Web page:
Psychology of Learning Journal Three

Reflections on Multiple Intelligences
Gardner’s theory of multiple intelligences makes a lot of sense to me. Over the last few years, I have become increasingly aware of distinct differences among students in terms of the different tasks and texts they enjoy, their performance in different assessments, and their individual ways of approaching specific assignments such as oral presentations.

In my classes, I have tried in the past to incorporate visual, auditory and kinesthetic content – the see it, hear it, do it approach, as it were. The idea of three distinct learning styles has been part of education theory since Lewin proposed that personality is as great a factor in determining behaviour as environment; in our context, this means that individual students learn differently, regardless of the instructional method(s). The upshot of this is that we tend to think of students in three categories; the seers, the listeners and the doers. Of course, there are myriad other models – the Gregorc/Butler model, the Felder/Silverman model, and so on, but the basic idea of perceptual modality, it seems to me, remains the strongest pattern with which we design our classes.
Gardner’s theory, for me, does not change this view, but it adds a lot of depth. After all, his eight intelligences incorporate a lot of the characteristics of the PM model; but his approach is from a different angle. For instance, someone who is, according to the Gardner model, strongest in linguistic intelligence can be a visual or auditory or kinesthetic learner, depending on how that person manifests his or her sensitivity to language. Also, as with the PM model, the Gardner model allows for a lot of overlap – presumably everyone has a certain level of each identified intelligence, and one’s strengths and weaknesses are simply a matter of dominant or weak areas.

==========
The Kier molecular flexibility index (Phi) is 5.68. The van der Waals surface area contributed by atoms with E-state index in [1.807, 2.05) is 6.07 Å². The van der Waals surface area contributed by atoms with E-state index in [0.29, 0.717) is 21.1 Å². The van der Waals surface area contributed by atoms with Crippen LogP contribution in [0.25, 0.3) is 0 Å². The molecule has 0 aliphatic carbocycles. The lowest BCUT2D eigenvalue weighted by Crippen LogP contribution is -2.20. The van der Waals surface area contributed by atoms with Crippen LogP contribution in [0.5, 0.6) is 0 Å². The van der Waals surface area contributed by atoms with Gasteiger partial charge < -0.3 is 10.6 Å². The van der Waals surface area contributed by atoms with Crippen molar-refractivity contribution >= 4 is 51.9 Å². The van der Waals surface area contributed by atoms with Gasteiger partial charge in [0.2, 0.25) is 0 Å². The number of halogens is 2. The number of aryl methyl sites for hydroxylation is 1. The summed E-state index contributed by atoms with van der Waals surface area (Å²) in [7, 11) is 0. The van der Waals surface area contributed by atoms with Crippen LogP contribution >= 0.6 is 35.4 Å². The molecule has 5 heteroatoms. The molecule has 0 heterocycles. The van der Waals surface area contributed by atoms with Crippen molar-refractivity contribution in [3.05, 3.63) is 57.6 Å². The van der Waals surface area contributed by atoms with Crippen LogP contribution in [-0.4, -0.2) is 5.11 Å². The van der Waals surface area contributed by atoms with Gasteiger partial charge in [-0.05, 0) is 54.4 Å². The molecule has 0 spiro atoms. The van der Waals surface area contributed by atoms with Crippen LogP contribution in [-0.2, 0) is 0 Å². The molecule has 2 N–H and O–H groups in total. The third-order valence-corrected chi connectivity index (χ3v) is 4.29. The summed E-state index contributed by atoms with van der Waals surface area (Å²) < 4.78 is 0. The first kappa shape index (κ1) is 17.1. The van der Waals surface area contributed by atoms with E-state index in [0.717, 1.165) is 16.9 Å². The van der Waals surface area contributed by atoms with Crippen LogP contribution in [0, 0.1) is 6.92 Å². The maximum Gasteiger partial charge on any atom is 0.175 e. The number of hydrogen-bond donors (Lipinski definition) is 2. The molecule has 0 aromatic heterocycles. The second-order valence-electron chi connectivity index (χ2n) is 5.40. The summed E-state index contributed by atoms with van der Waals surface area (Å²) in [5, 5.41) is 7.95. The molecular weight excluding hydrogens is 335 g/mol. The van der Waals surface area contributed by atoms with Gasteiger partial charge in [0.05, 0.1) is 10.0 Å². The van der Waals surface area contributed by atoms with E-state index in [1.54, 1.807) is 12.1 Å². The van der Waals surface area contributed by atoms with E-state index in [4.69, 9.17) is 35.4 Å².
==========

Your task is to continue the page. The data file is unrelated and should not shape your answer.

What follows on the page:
I believe that our role as teachers, then, is not to label our students according to any scale, but to present our material in a variety of ways in an effort to provide tools suited to a wide range of intelligences and learning styles. If at all possible this should extend to assessment – after all, there’s little advantage in presenting a topic from several angles if you’re only going to assess from one angle.
In my ideal Cegep, each student would be required to take a workshop – not necessarily a semester-length course, but a few sessions – on determining individual learning styles. Whether or not the teacher is aware of learning styles and intelligences is almost a moot point if the students remain in the dark. Imagine how much more Jack would get out of every course if he knew from the start that he was a predominantly visual learner with a pronounced spatial intelligence? Maybe he would stop doodling random pictures in class and start drawing relevant diagrams to help him study. If Jill knew that her strength was musical, perhaps she would invest some time in musical mnemonics. The possibilities are endless.
There is a little voice in my head saying “yes, but don’t we all know what kind of learner we are, even if we don’t know what to call it?” I think that to a certain extent, most people are aware of their strengths and weaknesses – but not necessarily to the extent that they know how to exploit their strengths or shore up their weaknesses. Cegep students come to us after 12 years or more of primary and secondary education in which they may not have been exposed to the notion of individual learning styles and strategies. I know my seven-year-old son’s strengths, but he doesn’t recognize them yet. For instance, more than one teacher has tried to teach Colin how to tie his shoes, using various analogies such as the traditional bunny and tree method. Last week, frustrated because he was reluctant to wear his new lace-up sneakers, I sat him down and explained it to him in terms of letters – first you make an X with the laces, then two QQs, then you tie the QQs together. Now he knows how to tie his shoes – but he doesn’t know (or even wonder) why my method worked and previous attempts didn’t.
The bottom line for me is that I need to invest time and energy into finding varied and creative ways to present content and assess learning, and help my students to develop their metacognitive abilities.